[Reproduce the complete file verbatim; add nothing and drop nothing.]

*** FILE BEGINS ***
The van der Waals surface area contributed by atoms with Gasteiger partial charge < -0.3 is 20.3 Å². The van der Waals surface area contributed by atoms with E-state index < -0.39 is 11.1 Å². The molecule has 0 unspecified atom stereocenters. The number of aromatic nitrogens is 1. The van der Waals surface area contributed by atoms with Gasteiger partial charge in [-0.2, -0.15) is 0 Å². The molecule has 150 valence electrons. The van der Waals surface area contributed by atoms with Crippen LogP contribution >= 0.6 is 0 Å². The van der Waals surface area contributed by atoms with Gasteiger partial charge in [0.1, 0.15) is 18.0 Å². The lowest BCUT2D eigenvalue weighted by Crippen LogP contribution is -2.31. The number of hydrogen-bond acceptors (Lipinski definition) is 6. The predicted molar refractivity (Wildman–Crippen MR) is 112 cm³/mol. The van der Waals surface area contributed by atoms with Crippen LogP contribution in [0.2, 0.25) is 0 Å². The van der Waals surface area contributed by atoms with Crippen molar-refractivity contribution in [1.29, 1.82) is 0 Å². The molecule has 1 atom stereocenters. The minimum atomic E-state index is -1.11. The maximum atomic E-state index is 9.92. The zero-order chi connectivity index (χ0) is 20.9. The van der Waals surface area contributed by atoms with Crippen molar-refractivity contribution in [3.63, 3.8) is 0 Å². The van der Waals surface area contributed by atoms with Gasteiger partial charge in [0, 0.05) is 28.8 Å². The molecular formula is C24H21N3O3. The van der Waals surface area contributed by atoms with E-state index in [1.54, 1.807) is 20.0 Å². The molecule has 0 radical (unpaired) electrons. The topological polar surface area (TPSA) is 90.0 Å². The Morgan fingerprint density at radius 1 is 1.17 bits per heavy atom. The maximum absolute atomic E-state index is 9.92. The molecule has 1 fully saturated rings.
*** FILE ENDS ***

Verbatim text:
The van der Waals surface area contributed by atoms with Gasteiger partial charge < -0.3 is 20.3 Å². The van der Waals surface area contributed by atoms with E-state index < -0.39 is 11.1 Å². The molecule has 0 unspecified atom stereocenters. The number of aromatic nitrogens is 1. The van der Waals surface area contributed by atoms with Gasteiger partial charge in [-0.2, -0.15) is 0 Å². The molecule has 150 valence electrons. The van der Waals surface area contributed by atoms with Crippen LogP contribution >= 0.6 is 0 Å². The van der Waals surface area contributed by atoms with Gasteiger partial charge in [0.1, 0.15) is 18.0 Å². The lowest BCUT2D eigenvalue weighted by Crippen LogP contribution is -2.31. The number of hydrogen-bond acceptors (Lipinski definition) is 6. The predicted molar refractivity (Wildman–Crippen MR) is 112 cm³/mol. The van der Waals surface area contributed by atoms with Crippen LogP contribution in [0.2, 0.25) is 0 Å². The van der Waals surface area contributed by atoms with Crippen molar-refractivity contribution in [1.29, 1.82) is 0 Å². The molecule has 1 atom stereocenters. The minimum atomic E-state index is -1.11. The maximum atomic E-state index is 9.92. The zero-order chi connectivity index (χ0) is 20.9. The van der Waals surface area contributed by atoms with Crippen molar-refractivity contribution in [3.63, 3.8) is 0 Å². The van der Waals surface area contributed by atoms with Gasteiger partial charge in [0, 0.05) is 28.8 Å². The molecular formula is C24H21N3O3. The van der Waals surface area contributed by atoms with E-state index in [1.54, 1.807) is 20.0 Å². The molecule has 0 radical (unpaired) electrons. The topological polar surface area (TPSA) is 90.0 Å². The Morgan fingerprint density at radius 1 is 1.17 bits per heavy atom. The maximum absolute atomic E-state index is 9.92. The molecule has 1 fully saturated rings.